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The Jeffersonian cyclopedia;

a comprehensive collection of the views of Thomas Jefferson classified and arranged in alphabetical order under nine thousand titles relating to government, politics, law, education, political economy, finance, science, art, literature, religious freedom, morals, etc.;

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7517. REVOLUTION (French), Jefferson's relations to.—[continued].
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7517. REVOLUTION (French), Jefferson's relations to.—[continued].

Possibly you may remember,
at the date of the jeu de paume, how
earnestly I urged yourself and the patriots of
my acquaintance, to enter then into a compact
with the King, securing freedom of religion,
freedom of the press, trial by jury, habeas
and a national legislature, all of which
it was known he would then yield, to go home,
and let these work on the amelioration of the
condition of the people, until they should have
rendered them capable of more, when occasions
would not fail to arise for communicating to
them more. This was as much as I then
thought them able to bear soberly and usefully
for themselves. You thought otherwise, and
that the dose might still be larger. And I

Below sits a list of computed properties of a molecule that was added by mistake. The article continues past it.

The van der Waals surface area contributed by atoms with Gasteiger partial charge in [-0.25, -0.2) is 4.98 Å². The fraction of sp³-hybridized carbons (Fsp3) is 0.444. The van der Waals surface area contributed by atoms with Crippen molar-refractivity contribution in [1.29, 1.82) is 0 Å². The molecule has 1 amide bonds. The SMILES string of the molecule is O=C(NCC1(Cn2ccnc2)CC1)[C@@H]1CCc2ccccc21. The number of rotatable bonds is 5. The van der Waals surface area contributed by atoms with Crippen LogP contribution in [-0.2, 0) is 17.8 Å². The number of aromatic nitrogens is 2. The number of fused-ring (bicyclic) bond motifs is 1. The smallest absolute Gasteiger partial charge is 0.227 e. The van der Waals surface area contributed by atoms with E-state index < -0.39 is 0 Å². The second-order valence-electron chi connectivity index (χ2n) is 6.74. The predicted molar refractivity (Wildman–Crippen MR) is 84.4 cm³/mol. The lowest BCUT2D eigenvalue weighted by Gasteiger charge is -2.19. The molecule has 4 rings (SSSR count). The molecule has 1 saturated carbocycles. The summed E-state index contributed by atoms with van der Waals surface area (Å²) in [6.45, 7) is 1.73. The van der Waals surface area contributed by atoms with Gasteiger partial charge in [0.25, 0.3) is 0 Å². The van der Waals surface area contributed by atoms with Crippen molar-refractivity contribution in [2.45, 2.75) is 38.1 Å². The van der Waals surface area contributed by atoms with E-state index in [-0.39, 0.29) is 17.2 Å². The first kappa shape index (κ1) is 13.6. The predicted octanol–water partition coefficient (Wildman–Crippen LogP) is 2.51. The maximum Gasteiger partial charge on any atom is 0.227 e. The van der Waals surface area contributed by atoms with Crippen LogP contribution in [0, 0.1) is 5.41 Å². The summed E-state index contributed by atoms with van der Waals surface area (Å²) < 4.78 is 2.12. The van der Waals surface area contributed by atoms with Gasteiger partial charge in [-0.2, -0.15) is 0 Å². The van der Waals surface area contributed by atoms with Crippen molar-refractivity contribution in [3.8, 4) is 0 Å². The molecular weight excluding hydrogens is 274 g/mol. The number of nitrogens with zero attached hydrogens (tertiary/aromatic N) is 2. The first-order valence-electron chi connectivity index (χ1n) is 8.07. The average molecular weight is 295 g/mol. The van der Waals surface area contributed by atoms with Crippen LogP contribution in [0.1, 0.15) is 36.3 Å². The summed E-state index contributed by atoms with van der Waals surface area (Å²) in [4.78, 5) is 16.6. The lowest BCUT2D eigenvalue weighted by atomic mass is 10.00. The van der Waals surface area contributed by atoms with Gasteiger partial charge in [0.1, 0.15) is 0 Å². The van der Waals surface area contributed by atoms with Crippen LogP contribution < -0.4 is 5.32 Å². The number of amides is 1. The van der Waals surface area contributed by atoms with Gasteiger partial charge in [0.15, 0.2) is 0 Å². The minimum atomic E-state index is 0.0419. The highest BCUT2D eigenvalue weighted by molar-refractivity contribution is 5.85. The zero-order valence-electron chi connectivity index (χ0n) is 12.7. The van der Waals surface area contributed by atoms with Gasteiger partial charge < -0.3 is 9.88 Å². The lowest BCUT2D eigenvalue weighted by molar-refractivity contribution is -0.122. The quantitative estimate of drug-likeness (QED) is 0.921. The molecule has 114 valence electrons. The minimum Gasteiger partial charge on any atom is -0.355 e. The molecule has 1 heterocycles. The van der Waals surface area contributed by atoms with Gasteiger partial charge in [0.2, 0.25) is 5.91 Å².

found you were right; for subsequent events
proved they were equal to the constitution of
1791. Unfortunately, some of the most honest
and enlightened of our patriotic friends (but
closet politicians merely, unpracticed in the
knowledge of man), thought more could still
be obtained and borne. They did not weigh
the hazards of a transition from one form of
government to another, the value of what they
had already rescued from those hazards, and
might hold in security if they pleased, nor the
imprudence of giving up the certainty of such
a degree of liberty, under a limited monarchy,
for the uncertainty of a little more under the
form of a republic. You differed from them.
You were for stopping there and for securing
the constitution which the National Assembly
had obtained. Here, too, you were right; and
from this fatal error of the republicans, from
their separation from yourself and the constitutionalists,
in their councils, flowed all the
subsequent sufferings and crimes of the French
nation. The hazards of a second change fell
upon them by the way. The foreigner gained
time to anarchise by gold the government he
could not overthrow by arms, to crush in their
own councils the genuine republicans, by the
fraternal embraces of exaggerated and hired
pretenders, and to turn the machine of Jacobinism
from the change to the destruction of
order; and, in the end, the limited monarchy
they had secured was exchanged for the unprincipled
and bloody tyranny of Robespierre,
and the equally unprincipled and maniac tyranny
of Bonaparte. You are now rid of him,
and I sincerely wish you may continue so.
But this may depend on the wisdom and moderation
of the restored dynasty. It is for them
now to read a lesson in the fatal errors of the
republicans; to be contented with a certain portion
of power, secured by a formal compact with
the nation, rather than, grasping at more,
hazard all upon uncertainty, and risk meeting
the fate of their predecessor, or a renewal of
their own exile.—
To Marquis Lafayette. Washington ed. vi, 421. Ford ed., ix, 505.
(M. Feb. 1815)